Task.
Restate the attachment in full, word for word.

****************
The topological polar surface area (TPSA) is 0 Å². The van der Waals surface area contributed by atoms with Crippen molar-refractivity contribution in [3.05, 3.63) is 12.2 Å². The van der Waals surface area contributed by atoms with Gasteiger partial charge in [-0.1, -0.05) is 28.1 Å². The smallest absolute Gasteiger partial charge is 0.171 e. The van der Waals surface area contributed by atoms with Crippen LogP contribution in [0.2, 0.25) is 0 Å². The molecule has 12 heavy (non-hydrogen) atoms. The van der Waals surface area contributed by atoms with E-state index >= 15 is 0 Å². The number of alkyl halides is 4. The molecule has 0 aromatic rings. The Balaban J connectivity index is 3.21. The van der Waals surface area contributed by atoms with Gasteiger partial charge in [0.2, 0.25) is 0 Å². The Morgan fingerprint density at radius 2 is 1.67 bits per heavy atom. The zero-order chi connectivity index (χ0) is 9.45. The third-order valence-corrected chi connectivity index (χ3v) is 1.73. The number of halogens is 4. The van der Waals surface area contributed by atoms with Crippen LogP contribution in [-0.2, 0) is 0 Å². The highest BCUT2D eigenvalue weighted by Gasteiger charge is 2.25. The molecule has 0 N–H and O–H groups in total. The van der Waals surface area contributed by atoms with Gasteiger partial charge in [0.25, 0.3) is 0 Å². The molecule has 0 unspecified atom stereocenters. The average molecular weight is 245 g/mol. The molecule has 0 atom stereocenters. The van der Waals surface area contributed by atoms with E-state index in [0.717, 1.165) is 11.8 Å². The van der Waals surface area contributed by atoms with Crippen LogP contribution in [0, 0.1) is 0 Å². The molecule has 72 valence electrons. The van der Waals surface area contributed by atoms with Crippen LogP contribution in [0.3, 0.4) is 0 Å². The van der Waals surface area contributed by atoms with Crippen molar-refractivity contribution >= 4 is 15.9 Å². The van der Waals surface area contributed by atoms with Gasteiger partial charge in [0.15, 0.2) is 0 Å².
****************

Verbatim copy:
The topological polar surface area (TPSA) is 0 Å². The van der Waals surface area contributed by atoms with Crippen molar-refractivity contribution in [3.05, 3.63) is 12.2 Å². The van der Waals surface area contributed by atoms with Gasteiger partial charge in [-0.1, -0.05) is 28.1 Å². The smallest absolute Gasteiger partial charge is 0.171 e. The van der Waals surface area contributed by atoms with Crippen LogP contribution in [0.2, 0.25) is 0 Å². The molecule has 12 heavy (non-hydrogen) atoms. The van der Waals surface area contributed by atoms with E-state index >= 15 is 0 Å². The number of alkyl halides is 4. The molecule has 0 aromatic rings. The Balaban J connectivity index is 3.21. The van der Waals surface area contributed by atoms with Gasteiger partial charge in [0.2, 0.25) is 0 Å². The Morgan fingerprint density at radius 2 is 1.67 bits per heavy atom. The zero-order chi connectivity index (χ0) is 9.45. The third-order valence-corrected chi connectivity index (χ3v) is 1.73. The number of halogens is 4. The van der Waals surface area contributed by atoms with Crippen LogP contribution in [-0.2, 0) is 0 Å². The highest BCUT2D eigenvalue weighted by Gasteiger charge is 2.25. The molecule has 0 N–H and O–H groups in total. The van der Waals surface area contributed by atoms with Gasteiger partial charge in [0.25, 0.3) is 0 Å². The molecule has 0 unspecified atom stereocenters. The average molecular weight is 245 g/mol. The molecule has 0 atom stereocenters. The van der Waals surface area contributed by atoms with E-state index in [0.717, 1.165) is 11.8 Å². The van der Waals surface area contributed by atoms with Crippen LogP contribution in [0, 0.1) is 0 Å². The molecule has 72 valence electrons. The van der Waals surface area contributed by atoms with Crippen LogP contribution in [0.3, 0.4) is 0 Å². The van der Waals surface area contributed by atoms with Crippen molar-refractivity contribution >= 4 is 15.9 Å². The van der Waals surface area contributed by atoms with Gasteiger partial charge in [0.15, 0.2) is 0 Å².